Looking ahead to a new year, we expect to see office design continue its evolution from the hallway lined with offices to a more open and collaborative space. Here’s a look at where we are and where we’re likely to go in 2016.
The Open Office
The modern workplace has been heavily influenced by the socially minded millennial generation, which shows a preference for collaborative work and open workspaces over traditional individual offices. The trend has taken hold, and according to Forbes, over 70% of American employees now work in “open concept” offices.
The open concept was popularized to a high degree by the tech industry, which encourages collaboration and innovation. These types of companies favor shared spaces, designed for specific tasks rather than for specific people. Google has famously innovative office spaces, which include features like a fireman’s pole to get employees from one level to another in their Ontario office. Facebook is planning a new space that will put 2800 engineers in one massive room encompassing over 435,000 square feet.
Some are beginning to feel that we’ve swung to far in the direction of openness, at the expense of productivity. While there may be some moderation, the trend of the open office will continue in the coming year, and firms will be looking for more common space than was the case 20 years ago.
Another item on the employee wish list is an office with lifestyle amenities. Features like lounges, outdoor space, and gourmet food choices are becoming more common in the workplace as employers look for ways to attract and retain the best talent. When the office is an enjoyable place to be, productivity increases and absenteeism declines. Tenants will be looking for spaces that can make this happen.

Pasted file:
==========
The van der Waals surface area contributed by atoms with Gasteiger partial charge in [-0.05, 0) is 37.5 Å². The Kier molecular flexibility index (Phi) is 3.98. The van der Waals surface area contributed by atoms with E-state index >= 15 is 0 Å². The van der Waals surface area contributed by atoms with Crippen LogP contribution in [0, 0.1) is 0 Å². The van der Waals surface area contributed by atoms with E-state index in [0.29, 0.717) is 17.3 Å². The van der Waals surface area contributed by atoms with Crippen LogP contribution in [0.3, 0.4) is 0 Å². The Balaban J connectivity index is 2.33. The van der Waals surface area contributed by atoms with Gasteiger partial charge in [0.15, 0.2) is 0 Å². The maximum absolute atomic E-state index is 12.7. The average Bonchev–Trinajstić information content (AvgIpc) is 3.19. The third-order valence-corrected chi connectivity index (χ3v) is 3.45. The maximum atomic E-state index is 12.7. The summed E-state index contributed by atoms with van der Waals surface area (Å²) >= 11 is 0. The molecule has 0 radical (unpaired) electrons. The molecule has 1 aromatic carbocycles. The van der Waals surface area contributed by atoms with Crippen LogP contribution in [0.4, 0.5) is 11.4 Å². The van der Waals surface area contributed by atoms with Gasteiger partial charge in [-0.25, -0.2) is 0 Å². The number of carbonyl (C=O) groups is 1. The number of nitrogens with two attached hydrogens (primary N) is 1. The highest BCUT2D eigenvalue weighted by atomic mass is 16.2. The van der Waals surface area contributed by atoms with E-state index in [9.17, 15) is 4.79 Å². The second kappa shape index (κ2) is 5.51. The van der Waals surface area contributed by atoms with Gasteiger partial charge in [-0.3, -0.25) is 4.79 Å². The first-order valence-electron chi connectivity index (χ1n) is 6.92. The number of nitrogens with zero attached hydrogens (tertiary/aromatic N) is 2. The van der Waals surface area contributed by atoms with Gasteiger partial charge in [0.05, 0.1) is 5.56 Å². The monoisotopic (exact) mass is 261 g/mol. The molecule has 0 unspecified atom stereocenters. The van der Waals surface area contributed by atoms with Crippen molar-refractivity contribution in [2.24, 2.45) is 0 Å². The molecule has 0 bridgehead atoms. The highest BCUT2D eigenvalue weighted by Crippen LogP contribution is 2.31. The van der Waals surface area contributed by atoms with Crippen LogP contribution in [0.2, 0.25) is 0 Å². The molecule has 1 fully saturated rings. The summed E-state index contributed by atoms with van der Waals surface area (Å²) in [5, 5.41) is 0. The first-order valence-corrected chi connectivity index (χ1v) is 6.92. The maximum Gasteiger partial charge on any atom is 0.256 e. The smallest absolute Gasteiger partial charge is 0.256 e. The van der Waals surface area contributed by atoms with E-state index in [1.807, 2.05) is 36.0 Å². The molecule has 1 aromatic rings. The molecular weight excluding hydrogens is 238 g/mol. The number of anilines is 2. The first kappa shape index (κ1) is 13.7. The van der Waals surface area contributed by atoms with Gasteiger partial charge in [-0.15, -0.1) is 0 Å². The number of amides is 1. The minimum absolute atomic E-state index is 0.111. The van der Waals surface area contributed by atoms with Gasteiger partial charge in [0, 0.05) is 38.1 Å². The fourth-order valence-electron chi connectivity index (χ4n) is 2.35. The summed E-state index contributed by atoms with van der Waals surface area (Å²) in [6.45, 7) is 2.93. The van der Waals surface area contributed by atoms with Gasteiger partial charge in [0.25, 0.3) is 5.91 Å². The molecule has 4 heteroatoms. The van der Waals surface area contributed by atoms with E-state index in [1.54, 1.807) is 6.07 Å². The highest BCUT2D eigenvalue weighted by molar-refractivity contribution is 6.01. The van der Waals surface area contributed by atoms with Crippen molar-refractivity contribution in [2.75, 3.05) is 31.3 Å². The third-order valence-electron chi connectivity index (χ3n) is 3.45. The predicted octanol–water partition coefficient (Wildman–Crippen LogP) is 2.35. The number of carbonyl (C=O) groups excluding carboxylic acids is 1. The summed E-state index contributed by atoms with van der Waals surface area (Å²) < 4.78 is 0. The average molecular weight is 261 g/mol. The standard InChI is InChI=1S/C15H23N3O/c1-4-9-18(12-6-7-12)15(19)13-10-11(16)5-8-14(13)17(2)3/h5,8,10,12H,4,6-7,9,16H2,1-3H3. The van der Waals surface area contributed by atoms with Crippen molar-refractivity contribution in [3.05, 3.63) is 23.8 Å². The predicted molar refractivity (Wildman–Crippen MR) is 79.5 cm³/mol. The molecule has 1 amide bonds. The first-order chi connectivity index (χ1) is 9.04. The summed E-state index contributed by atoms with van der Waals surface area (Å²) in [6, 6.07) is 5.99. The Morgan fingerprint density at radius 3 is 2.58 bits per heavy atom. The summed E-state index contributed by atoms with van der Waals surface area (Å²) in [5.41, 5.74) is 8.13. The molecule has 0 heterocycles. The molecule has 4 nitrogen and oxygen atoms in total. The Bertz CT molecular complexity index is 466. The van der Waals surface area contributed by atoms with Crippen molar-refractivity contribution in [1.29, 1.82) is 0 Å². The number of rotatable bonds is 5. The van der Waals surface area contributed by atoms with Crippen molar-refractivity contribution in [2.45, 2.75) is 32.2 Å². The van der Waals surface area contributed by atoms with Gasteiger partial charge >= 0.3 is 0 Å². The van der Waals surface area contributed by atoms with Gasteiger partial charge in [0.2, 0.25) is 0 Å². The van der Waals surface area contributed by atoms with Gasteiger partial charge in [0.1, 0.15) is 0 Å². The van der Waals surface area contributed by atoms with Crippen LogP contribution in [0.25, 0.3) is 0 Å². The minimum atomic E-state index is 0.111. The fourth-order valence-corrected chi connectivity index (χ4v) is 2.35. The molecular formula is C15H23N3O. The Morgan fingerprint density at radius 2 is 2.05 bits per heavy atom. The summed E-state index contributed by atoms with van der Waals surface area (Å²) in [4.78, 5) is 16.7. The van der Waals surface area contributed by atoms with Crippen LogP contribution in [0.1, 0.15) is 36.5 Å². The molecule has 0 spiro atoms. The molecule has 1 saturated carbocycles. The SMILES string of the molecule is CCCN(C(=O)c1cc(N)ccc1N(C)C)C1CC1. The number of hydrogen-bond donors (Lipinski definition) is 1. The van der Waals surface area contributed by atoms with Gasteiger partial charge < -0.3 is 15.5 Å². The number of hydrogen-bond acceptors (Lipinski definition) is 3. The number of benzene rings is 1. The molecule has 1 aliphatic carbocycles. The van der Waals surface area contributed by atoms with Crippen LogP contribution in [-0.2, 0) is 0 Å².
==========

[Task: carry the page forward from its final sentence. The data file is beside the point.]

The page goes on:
Beefed-Up Tech Infrastructure
The importance of technology to any type of work can’t be overstated. That being said, office design must place a priority on infrastructure to support the technology requirements of tenants. This encompasses adequate bandwidth, high performance telecommunications, and well-placed access points. Many tenants are also on the lookout for smart building technology, which allows for automatic management of systems and security.
Green Building Practices
Smart technology can also enhance energy efficiency, and that is a prominent concern of office tenants. Many prefer to lease LEED certified space and see energy conservation as both a cost saving and a desirable part of their company’s image. Considerations like energy efficient lighting and green construction are very important to many employers, and generally have a positive impact on productivity.
An emphasis on efficiency and flexibility seems to be the order of the day for office space as we move into 2016. Office design must be responsive and offer tenants the options that meet their needs and provide an enjoyable and functional space for employees.
The modern workplace is changing fast...
Are you keeping up?